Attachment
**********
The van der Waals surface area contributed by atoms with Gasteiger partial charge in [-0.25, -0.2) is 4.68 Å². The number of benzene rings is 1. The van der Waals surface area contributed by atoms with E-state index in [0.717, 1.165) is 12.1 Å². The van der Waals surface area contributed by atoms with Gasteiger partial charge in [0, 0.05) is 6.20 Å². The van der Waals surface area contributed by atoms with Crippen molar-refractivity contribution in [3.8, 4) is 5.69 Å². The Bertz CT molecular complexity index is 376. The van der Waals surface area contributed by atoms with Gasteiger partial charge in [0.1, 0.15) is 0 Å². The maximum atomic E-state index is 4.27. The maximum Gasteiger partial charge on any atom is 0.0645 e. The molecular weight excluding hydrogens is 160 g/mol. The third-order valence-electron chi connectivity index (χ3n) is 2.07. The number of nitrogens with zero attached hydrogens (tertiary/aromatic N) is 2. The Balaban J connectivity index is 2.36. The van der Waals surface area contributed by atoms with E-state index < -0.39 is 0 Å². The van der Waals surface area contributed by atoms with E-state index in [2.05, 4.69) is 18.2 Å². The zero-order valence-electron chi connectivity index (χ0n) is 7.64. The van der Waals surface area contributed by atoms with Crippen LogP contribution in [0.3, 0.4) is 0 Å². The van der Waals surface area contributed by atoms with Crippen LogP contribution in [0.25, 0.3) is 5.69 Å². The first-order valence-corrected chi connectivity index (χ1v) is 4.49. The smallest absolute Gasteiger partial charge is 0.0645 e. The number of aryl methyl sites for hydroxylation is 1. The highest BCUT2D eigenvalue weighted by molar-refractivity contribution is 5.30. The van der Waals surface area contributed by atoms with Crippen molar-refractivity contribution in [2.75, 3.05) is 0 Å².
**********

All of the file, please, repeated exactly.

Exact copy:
The van der Waals surface area contributed by atoms with Gasteiger partial charge in [-0.25, -0.2) is 4.68 Å². The number of benzene rings is 1. The van der Waals surface area contributed by atoms with E-state index in [0.717, 1.165) is 12.1 Å². The van der Waals surface area contributed by atoms with Gasteiger partial charge in [0, 0.05) is 6.20 Å². The van der Waals surface area contributed by atoms with Crippen molar-refractivity contribution in [3.8, 4) is 5.69 Å². The Bertz CT molecular complexity index is 376. The van der Waals surface area contributed by atoms with Gasteiger partial charge in [0.1, 0.15) is 0 Å². The maximum atomic E-state index is 4.27. The maximum Gasteiger partial charge on any atom is 0.0645 e. The molecular weight excluding hydrogens is 160 g/mol. The third-order valence-electron chi connectivity index (χ3n) is 2.07. The number of nitrogens with zero attached hydrogens (tertiary/aromatic N) is 2. The Balaban J connectivity index is 2.36. The van der Waals surface area contributed by atoms with E-state index < -0.39 is 0 Å². The van der Waals surface area contributed by atoms with E-state index in [2.05, 4.69) is 18.2 Å². The zero-order valence-electron chi connectivity index (χ0n) is 7.64. The van der Waals surface area contributed by atoms with Crippen LogP contribution in [0.3, 0.4) is 0 Å². The van der Waals surface area contributed by atoms with Crippen LogP contribution in [0.25, 0.3) is 5.69 Å². The first-order valence-corrected chi connectivity index (χ1v) is 4.49. The smallest absolute Gasteiger partial charge is 0.0645 e. The number of aryl methyl sites for hydroxylation is 1. The highest BCUT2D eigenvalue weighted by molar-refractivity contribution is 5.30. The van der Waals surface area contributed by atoms with Crippen molar-refractivity contribution in [2.75, 3.05) is 0 Å².